Sometimes as people, our level of attachment to disorder is quite baffling. Infact nowadays, it is no longer unusual to see a Malawian going about, unperturbed, regardless of the social ills within their immediate environment.
This is why I was happy when I heard in the course of the week that Vice President Saulos Chilima, who was up North pushing the Public Reforms agenda, called out the authorities at Mzuzu City Council over the appalling state of the city in as far as sanitation and waste management is concerned.
I am glad that this sanitation issue has re-emerged. It was on this very page a year or two ago that I lamented how pathetic most of our surroundings are, including places where there are government buildings and offices, and nobody seems to care. I mean, how can one ably work or relax while in a filthy place, surrounded by overgrown glass? I hope you get the picture.
We should not, for a minute, pretend that the ‘green’ city of Mzuzu is sailing all alone in this boat. Just take a look around the neighbourhoods, especially the shanty towns, and you would likely be greeted by a very unpleasant stench which will make you appreciate just how low the hygiene standards have sank. Aside from those at town and city council secretariats sleeping on the job, I certainly have a bone to pick with city fathers or mayors. If there was one activity that we can certainly use as a yardstick to gauge the performance of our mayors, then hygiene and waste management should be top of the list. I can still vividly recall how tirelessly former Blantyre City mayor Noel Chalamanda greatly galvanised both residents and organisations of the city into rallying behind the ‘Keep Blantyre City Clean’ campaign, which was launched in November 2014. You should have seen how, all of the sudden, the fauna and natural beauty of the commercial city quickly grabbed headlines, both home and abroad. What is it that I am saying? Well, I am putting it matter-of-factly that our mayors, ward councillors et al have been a big letdown because they were supposed to be in the fore front rallying the community in campaigns of such nature. I know there were also such initiatives during the pre-democracy era, from the flashbacks shared now and then on ‘We were there’ page in The Daily Times. We need, as a matter of urgency, to bring back contests between residents for the most beautiful surroundings in order to re-ignite the passion in everyone to care for their environment.
Speaking of passion, it was quite a pleasant site the other day when residents of Area 24 and 22 in Lilongwe, led by environmental enthusiasts, went about clearing up huge mounds of garbage that had accumulated under a certain bridge adjoining the two locations. This is the spirit that needs to be encouraged, even Minster of Forest Nancy Tembo could not help but join in the ‘kantole-tole’ exercise.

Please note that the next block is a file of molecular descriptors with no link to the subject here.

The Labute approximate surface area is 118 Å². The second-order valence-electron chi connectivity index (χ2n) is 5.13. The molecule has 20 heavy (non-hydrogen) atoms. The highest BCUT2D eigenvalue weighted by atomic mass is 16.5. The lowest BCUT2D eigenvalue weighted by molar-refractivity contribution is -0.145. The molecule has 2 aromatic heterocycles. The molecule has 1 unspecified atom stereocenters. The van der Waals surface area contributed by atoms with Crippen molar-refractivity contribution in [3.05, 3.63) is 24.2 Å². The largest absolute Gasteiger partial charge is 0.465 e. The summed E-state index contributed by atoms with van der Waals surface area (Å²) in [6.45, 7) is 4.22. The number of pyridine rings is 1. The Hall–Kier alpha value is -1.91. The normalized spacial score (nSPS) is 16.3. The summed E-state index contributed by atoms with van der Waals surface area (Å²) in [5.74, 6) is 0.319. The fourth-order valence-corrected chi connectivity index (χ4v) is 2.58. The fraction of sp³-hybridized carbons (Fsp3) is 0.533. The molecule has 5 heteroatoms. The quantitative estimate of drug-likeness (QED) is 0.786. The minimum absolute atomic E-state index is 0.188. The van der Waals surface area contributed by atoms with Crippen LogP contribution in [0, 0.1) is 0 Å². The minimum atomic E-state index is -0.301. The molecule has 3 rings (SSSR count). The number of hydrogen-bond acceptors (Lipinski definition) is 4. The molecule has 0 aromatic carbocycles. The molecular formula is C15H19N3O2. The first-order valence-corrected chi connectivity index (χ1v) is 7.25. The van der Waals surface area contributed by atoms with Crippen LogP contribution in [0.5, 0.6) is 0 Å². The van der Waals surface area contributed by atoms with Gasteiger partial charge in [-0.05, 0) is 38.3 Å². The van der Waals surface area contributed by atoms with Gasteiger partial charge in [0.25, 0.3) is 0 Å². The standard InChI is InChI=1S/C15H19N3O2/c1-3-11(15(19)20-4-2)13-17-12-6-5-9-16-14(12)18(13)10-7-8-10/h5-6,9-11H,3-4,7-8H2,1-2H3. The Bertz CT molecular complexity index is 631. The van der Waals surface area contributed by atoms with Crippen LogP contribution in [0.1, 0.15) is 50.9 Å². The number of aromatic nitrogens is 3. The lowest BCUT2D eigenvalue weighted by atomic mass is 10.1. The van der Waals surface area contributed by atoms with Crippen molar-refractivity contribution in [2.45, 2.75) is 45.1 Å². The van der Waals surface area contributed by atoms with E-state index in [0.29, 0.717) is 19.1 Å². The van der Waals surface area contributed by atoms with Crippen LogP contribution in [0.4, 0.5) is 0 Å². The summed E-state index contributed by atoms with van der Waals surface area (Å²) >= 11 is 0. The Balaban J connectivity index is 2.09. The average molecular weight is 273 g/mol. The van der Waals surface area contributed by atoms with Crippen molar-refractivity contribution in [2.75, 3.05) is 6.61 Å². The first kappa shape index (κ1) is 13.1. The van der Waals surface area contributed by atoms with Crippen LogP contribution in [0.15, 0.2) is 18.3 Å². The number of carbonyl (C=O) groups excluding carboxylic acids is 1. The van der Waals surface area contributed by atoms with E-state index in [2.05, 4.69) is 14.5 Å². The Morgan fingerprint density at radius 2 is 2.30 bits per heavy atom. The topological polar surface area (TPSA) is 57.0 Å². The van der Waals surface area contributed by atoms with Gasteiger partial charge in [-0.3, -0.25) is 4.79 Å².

It is a pity that while such efforts are sprouting in the Capital City, there still are some companies that are irresponsibly discharging waste. Government had no choice but to crack its whip on Sunseed Oil Company, which has been carelessly discharging waste emanating from its production plant. It should not stop here; we need to name and shame any other organisation that falls into the same trap.
Time is nigh for everyone to play their part in protecting the environment around them. Since timing is everything, how about giving serious consideration to the niggling thought of ‘Youth Week’ where pupils can actively participate in caring for their surroundings? We need to seriously breathe life into the environment.
Forget not, the elderly
This other day, I received a phone call from an elderly person (he used to work with my dad at the Civil Aviation Department many years ago). It was to do with the campaign promise by political leaders to introduce a monthly pension allowance (If I am not mistaken, pegged at K15,000) for the elderly.
“Kodi zija za pension zili pati?” (Where is that issue politicians talked about regarding pension for older people?). I took some minutes recollecting the subject; remembering that it was indeed the Tonse Alliance, through Vice President Saulos Chilima, who made the pledge.
“Zimenezo ndiye kuti akulongosola, paja analitu a Tonse analonjeza,” (I am sure it is being taken care of, since Tonse Alliance is now in government) I finally responded.
I recalled this conversation last Tuesday while with some colleagues. There is so much that we (meaning those in youthful years) take for granted but certainly means much more to others. It is therefore my prayer that while the new National Budget is being fine-tuned, that component of a monthly allowance for older people will be accommodated.
Stephen Dakalira is a seasoned Journalist who works as Times Group’s Online and Digital Executive Editor. He is also the Assistant Editor of The Sunday Times Newspaper, and author of Full Circle column which appears in Malawi News; all of these under the Times Group stable.
He has previously worked in key positions for some of Malawi’s key media institutions such as Malawi News Agency, Capital FM Radio and Star Radio (Now Timveni Radio).